The New York Times is late to the game of college rankings, but the paper of record has entered with a splash. Before we get to their system, it’s useful to think about the rankings in the abstract. Maybe it seems obvious but the way an institution or a magazine ranks colleges is an expression of what the editors think is most valuable. U.S. News encourages students to consider some combination of prestigious research and classroom experience as their guide. The Center for College Affordability and Productivity asks students to consider starting salary after graduation. The Washington Monthly wants to measure schools by how many of their students go into service-oriented professions after graduation. The American Council For Trustees and Alumni looks at how many substantive courses across disciplines a student is required to take.
These are all perfectly legitimate measurements. And now the Times has decided to rank schools by how well they serve lower-income students. Looking at 100 selective institutions—schools whose graduation rate is at least 75%– the Times found that many wealthy schools were not doing well by students from poor families. As David Leonhardt writes, “Over the last decade, dozens of colleges have proclaimed that recruiting a more economically diverse student body was a top priority. Many of those colleges have not matched their words with actions.”
If, as the editors at the Times certainly hope, college is going to be the great equalizer, then colleges—especially the ones with large endowments—need to do more to attract students from lower income brackets. Leonhardt praises a few institutions: “Vassar has taken steps to hold down spending on faculty and staff. Amherst and the University of Florida have raised new money specifically to spend on financial aid for low-income students. American University reallocated scholarships from well-off students to needy ones. Grinnell set a floor on the share of every freshman class – 15 percent – whose parents didn’t go to college.”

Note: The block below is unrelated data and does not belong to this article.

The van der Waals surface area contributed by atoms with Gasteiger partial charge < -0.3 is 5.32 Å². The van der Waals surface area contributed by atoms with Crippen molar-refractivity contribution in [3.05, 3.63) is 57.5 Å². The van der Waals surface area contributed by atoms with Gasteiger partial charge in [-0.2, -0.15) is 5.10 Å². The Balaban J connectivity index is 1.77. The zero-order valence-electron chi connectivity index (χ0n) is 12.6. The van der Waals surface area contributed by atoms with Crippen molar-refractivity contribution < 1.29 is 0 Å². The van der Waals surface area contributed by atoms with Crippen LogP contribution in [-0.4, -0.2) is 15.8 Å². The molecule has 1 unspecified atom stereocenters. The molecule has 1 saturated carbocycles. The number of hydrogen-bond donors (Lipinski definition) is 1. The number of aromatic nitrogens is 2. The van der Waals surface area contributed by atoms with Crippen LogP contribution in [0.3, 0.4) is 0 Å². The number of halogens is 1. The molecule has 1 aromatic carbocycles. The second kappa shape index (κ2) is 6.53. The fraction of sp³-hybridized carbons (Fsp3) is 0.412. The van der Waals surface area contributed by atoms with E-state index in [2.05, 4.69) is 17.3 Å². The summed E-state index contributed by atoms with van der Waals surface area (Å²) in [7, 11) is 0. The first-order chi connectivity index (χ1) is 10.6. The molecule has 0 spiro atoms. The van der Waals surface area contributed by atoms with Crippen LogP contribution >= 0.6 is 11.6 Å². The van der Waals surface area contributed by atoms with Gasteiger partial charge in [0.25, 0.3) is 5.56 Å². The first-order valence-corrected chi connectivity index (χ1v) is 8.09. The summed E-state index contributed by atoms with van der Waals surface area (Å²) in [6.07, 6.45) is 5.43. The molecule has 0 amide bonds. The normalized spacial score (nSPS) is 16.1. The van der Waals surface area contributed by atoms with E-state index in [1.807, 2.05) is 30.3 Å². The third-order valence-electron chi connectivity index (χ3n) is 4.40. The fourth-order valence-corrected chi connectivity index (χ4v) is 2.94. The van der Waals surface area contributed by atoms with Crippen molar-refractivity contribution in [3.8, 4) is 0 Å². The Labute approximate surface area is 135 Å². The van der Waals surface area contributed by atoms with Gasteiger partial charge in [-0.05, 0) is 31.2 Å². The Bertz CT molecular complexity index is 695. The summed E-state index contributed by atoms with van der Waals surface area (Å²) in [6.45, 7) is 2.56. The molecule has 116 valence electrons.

Good for them, but they are not and never were the problem. The number of low-income students who are qualified to get into and equipped to finish Vassar is astonishingly low. Critics have pounced on the fact that the Times didn’t even bother to look at the vast majority of the schools (mostly public universities) where poor kids go to college. But that’s not part of the agenda, which is this: Rich institutions should be serving the poor better. Public universities are hardly even part of that calculation anymore: private institutions have far large endowments, their professors are paid more, the facilities are nicer, etc. From the standpoint of the Times, the elite private schools, not the state universities, are where students from poor families are supposed to go. As someone once paraphrased this point of view, it’s “Yale or jail.”
The assumption is that college is the great equalizer–if only we could get low-income kids to enter and complete college. But the problems of inequality start long before college and college is not going to do much to fix them. K-12 education is where the problem starts, and where it must be addressed. Students from well off families are being very well prepared for college level studies; students from poor families are not.
Even if we make do everything in our power to get poor kids into selective colleges, their chances of completion are much lower–not only because they’re unprepared academically but also because they lack the support system from families and peers that promote college completion. For example, a study by the American Enterprise Institute recently concluded that having a father in the home makes it more likely that a student will finish college. It is hard to see how we are going to help those students merely by enrolling them in an elite college or university.